Thousands of women return to violent partners because they can't access affordable housing. It's time for change.

Thousands of women return to violent partners because they can’t access affordable housing. It’s time for change.


Up to 7,700 women a year are returning to partners who inflict violence upon them while 9,120 women are forced into homelessness after escaping violent homes because they have nowhere else to go, new research commissioned by the Everybody’s Home campaign has revealed.

However, an investment of $7.6 billion from the federal government would supply 17,000 new homes to help fix the problem of housing shortages for women in need

The Nowhere To Go report also showed that if the government invested this amount it would also create 47,000 jobs and provide savings of $15.3 billion from lowering the costs of homelessness. 

The Everybody’s Home campaign, which aims to push for a fairer housing system across the nation, is planning to submit the report to the federal government’s National Women’s Safety Summit on 29 and 30 July.

The national spokesperson for the Everybody’s Home campaign said the research made a compelling economic and social case for investment that would keep tens of thousands of women and children safe.

Kate Colvin, who has been the spokesperson for the campaign since 2015, believes that the harsh reality is that women can be forced into a position where they have to leave to find safety.

“Victims and survivors of domestic and family violence are often criticised for returning to their abusive partners but an overwhelming majority have to choose between that and homelessness,” Colvin said in a statement. 

“This report demonstrates an urgent need for an additional 16,800 social housing units to ensure women and children have somewhere to go when they are forced to leave their homes due to domestic and family violence,” she said.

The report’s modelling suggests additional social housing investment would help prevent costs of up to $122.5 million per year due to women returning to violent relationships as well as another $257 million a year in preventable costs due to less women experiencing homelessness caused by domestic or family violence.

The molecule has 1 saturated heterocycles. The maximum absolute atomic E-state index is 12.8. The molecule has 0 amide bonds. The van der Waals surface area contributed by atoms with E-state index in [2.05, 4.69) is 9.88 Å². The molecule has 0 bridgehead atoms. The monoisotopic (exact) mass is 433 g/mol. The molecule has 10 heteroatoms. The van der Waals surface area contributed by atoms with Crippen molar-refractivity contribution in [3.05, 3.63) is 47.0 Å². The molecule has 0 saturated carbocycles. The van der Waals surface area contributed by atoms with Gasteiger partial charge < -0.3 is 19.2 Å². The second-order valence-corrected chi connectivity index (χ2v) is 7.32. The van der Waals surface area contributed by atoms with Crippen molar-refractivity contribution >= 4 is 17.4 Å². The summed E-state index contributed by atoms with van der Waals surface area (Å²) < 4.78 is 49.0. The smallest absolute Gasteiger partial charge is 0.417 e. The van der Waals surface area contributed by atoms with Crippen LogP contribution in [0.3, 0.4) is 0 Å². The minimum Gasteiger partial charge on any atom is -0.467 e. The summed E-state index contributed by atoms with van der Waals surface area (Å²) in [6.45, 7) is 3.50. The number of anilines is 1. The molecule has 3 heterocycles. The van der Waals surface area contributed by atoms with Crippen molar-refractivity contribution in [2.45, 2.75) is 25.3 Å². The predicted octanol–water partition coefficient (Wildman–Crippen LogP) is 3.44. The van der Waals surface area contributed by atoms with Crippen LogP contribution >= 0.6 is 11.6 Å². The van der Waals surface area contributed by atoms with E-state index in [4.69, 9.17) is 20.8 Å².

The report also acknowledged recent research done by PWC and KPMG which estimated broader economic costs of domestic violence accumulating to over $22 billion a year.   

Colvin believes that investing in more social housing would provide both social and economic benefits.

“More than 9,000 women and children face homelessness each year after leaving a violent partner,” she continued. “As this report highlights, many simply have nowhere to go.”

“Victims and survivors of domestic and family violence are often criticised for returning to their abusive partners but an overwhelming majority have to choose between that and homelessness.”

Colvin also highlighted the importance of providing stable housing for women fleeing an unsafe home environment. 

“Ideally, women would stay in their homes and perpetrators would be removed during instances of family violence,” she said. “The harsh reality is that women need to leave to find safety.” 

“By building more social housing, the federal government can inject billions of dollars into our economy, create tens of thousands of jobs and prove it is serious about helping victims of domestic and family violence.”

In May last year, the Australian Institute of Criminology found a large increase in women experiencing domestic abuse for the first time, in a survey involving more than 15,000 Australians. Comparing March 2020 and March 2021, they found that there was an almost 6 percent increase in the number of women seeking homelessness services.  

Currently, figures in Australia show that roughly one in six women have experienced physical or sexual violence by a current or previous partner. 

Between 2019 and 2020, police across Australia recorded 112,509 family and domestic violence-related incidents. This number is believed to represent only 40 percent of actual crime levels since many incidents go unreported. 

In April, at the the Women’s Summit, Prime Minister Scott Morrison announced widespread demands for more funding to combat domestic and family violence.  

Jane Hume, Victoria’s Women’s Economic Security Minister, said Morrison’s government had proposed to put $9 billion on housing and homelessness this financial year, which would include $5.3 billion in Commonwealth Rent Assistance and $1.6 billion provided to the states and territories under a national agreement.

Hume told SBS that housing was considered a “fundamental pillar of economic security for Australians, including women fleeing domestic violence.”

“We are taking a collaborative approach with the states and territories to unlock existing housing supply and to assist them in meeting their responsibilities in providing social and community housing, and those conversations are ongoing,” she said.   

The government revealed plans during this year’s budget announcement that they would invest more than $998 million over four years in programs and services to reduce domestic and family violence.  

If you or someone you know is impacted by family and domestic violence or sexual assault, call 1800RESPECT on 1800 737 732 or visit

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